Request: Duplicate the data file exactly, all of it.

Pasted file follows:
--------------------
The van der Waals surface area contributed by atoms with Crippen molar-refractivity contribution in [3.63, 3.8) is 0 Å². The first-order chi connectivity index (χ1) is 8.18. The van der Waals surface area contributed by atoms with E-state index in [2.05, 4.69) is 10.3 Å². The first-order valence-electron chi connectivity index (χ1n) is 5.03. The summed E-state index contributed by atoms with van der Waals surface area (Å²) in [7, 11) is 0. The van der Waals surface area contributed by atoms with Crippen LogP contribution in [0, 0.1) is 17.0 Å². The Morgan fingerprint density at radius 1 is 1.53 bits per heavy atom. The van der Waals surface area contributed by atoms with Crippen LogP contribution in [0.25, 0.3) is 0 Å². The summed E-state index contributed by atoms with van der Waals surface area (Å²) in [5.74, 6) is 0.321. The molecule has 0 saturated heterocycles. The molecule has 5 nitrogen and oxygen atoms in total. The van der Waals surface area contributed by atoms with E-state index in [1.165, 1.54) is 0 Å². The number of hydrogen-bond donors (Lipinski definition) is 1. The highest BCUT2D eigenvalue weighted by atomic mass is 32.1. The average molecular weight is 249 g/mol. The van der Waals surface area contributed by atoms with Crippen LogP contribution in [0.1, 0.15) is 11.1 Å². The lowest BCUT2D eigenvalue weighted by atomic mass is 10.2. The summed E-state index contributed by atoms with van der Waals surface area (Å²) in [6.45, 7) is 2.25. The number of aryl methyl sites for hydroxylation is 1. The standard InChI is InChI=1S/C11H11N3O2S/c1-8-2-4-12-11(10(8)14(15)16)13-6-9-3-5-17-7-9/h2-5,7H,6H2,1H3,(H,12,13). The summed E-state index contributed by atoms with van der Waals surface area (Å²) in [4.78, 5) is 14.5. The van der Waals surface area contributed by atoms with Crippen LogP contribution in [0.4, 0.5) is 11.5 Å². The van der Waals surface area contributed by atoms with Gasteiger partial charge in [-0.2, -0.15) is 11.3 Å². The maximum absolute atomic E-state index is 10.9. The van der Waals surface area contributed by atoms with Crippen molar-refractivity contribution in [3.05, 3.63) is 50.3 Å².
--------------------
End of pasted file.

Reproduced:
The van der Waals surface area contributed by atoms with Crippen molar-refractivity contribution in [3.63, 3.8) is 0 Å². The first-order chi connectivity index (χ1) is 8.18. The van der Waals surface area contributed by atoms with E-state index in [2.05, 4.69) is 10.3 Å². The first-order valence-electron chi connectivity index (χ1n) is 5.03. The summed E-state index contributed by atoms with van der Waals surface area (Å²) in [7, 11) is 0. The van der Waals surface area contributed by atoms with Crippen LogP contribution in [0, 0.1) is 17.0 Å². The Morgan fingerprint density at radius 1 is 1.53 bits per heavy atom. The van der Waals surface area contributed by atoms with Crippen LogP contribution in [0.25, 0.3) is 0 Å². The summed E-state index contributed by atoms with van der Waals surface area (Å²) in [5.74, 6) is 0.321. The molecule has 0 saturated heterocycles. The molecule has 5 nitrogen and oxygen atoms in total. The van der Waals surface area contributed by atoms with E-state index in [1.165, 1.54) is 0 Å². The number of hydrogen-bond donors (Lipinski definition) is 1. The highest BCUT2D eigenvalue weighted by atomic mass is 32.1. The average molecular weight is 249 g/mol. The van der Waals surface area contributed by atoms with Crippen LogP contribution in [0.1, 0.15) is 11.1 Å². The lowest BCUT2D eigenvalue weighted by atomic mass is 10.2. The summed E-state index contributed by atoms with van der Waals surface area (Å²) in [6.45, 7) is 2.25. The number of aryl methyl sites for hydroxylation is 1. The standard InChI is InChI=1S/C11H11N3O2S/c1-8-2-4-12-11(10(8)14(15)16)13-6-9-3-5-17-7-9/h2-5,7H,6H2,1H3,(H,12,13). The summed E-state index contributed by atoms with van der Waals surface area (Å²) in [4.78, 5) is 14.5. The van der Waals surface area contributed by atoms with Crippen LogP contribution in [0.4, 0.5) is 11.5 Å². The van der Waals surface area contributed by atoms with Gasteiger partial charge in [-0.2, -0.15) is 11.3 Å². The maximum absolute atomic E-state index is 10.9. The van der Waals surface area contributed by atoms with Crippen molar-refractivity contribution in [3.05, 3.63) is 50.3 Å².